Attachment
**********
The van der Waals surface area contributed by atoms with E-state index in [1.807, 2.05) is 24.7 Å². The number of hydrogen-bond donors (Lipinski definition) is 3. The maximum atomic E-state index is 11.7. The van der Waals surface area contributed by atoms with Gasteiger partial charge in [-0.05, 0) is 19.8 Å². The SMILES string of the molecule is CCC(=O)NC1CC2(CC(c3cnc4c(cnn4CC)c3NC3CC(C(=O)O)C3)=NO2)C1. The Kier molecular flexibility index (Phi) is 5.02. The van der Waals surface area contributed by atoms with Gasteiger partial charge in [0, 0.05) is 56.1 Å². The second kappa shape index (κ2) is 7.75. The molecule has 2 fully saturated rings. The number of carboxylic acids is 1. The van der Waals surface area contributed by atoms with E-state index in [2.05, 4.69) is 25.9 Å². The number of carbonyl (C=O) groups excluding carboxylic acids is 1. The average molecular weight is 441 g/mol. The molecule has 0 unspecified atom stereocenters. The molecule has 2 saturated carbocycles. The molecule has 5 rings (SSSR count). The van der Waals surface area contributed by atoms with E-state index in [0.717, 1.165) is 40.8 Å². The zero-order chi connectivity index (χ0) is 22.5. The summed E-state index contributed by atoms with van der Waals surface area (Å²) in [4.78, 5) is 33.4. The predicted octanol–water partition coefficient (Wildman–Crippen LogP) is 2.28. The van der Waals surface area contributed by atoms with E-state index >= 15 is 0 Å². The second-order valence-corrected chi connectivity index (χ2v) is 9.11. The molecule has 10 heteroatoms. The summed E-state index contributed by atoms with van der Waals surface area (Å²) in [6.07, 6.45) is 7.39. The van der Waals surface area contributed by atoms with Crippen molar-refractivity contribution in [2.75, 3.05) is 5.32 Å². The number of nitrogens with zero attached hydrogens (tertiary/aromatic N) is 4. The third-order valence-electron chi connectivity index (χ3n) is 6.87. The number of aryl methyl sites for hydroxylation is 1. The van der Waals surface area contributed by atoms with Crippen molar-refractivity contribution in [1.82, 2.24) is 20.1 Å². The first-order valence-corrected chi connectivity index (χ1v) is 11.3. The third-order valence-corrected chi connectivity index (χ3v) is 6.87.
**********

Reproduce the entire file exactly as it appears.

The van der Waals surface area contributed by atoms with E-state index in [1.807, 2.05) is 24.7 Å². The number of hydrogen-bond donors (Lipinski definition) is 3. The maximum atomic E-state index is 11.7. The van der Waals surface area contributed by atoms with Gasteiger partial charge in [-0.05, 0) is 19.8 Å². The SMILES string of the molecule is CCC(=O)NC1CC2(CC(c3cnc4c(cnn4CC)c3NC3CC(C(=O)O)C3)=NO2)C1. The Kier molecular flexibility index (Phi) is 5.02. The van der Waals surface area contributed by atoms with Gasteiger partial charge in [0, 0.05) is 56.1 Å². The second kappa shape index (κ2) is 7.75. The molecule has 2 fully saturated rings. The number of carboxylic acids is 1. The van der Waals surface area contributed by atoms with E-state index in [2.05, 4.69) is 25.9 Å². The number of carbonyl (C=O) groups excluding carboxylic acids is 1. The average molecular weight is 441 g/mol. The molecule has 0 unspecified atom stereocenters. The molecule has 2 saturated carbocycles. The molecule has 5 rings (SSSR count). The van der Waals surface area contributed by atoms with E-state index in [0.717, 1.165) is 40.8 Å². The zero-order chi connectivity index (χ0) is 22.5. The summed E-state index contributed by atoms with van der Waals surface area (Å²) in [4.78, 5) is 33.4. The predicted octanol–water partition coefficient (Wildman–Crippen LogP) is 2.28. The van der Waals surface area contributed by atoms with E-state index >= 15 is 0 Å². The second-order valence-corrected chi connectivity index (χ2v) is 9.11. The molecule has 10 heteroatoms. The summed E-state index contributed by atoms with van der Waals surface area (Å²) in [6.07, 6.45) is 7.39. The van der Waals surface area contributed by atoms with Crippen molar-refractivity contribution in [2.75, 3.05) is 5.32 Å². The number of nitrogens with zero attached hydrogens (tertiary/aromatic N) is 4. The third-order valence-electron chi connectivity index (χ3n) is 6.87. The number of aryl methyl sites for hydroxylation is 1. The van der Waals surface area contributed by atoms with Crippen molar-refractivity contribution in [1.82, 2.24) is 20.1 Å². The first-order valence-corrected chi connectivity index (χ1v) is 11.3. The third-order valence-corrected chi connectivity index (χ3v) is 6.87.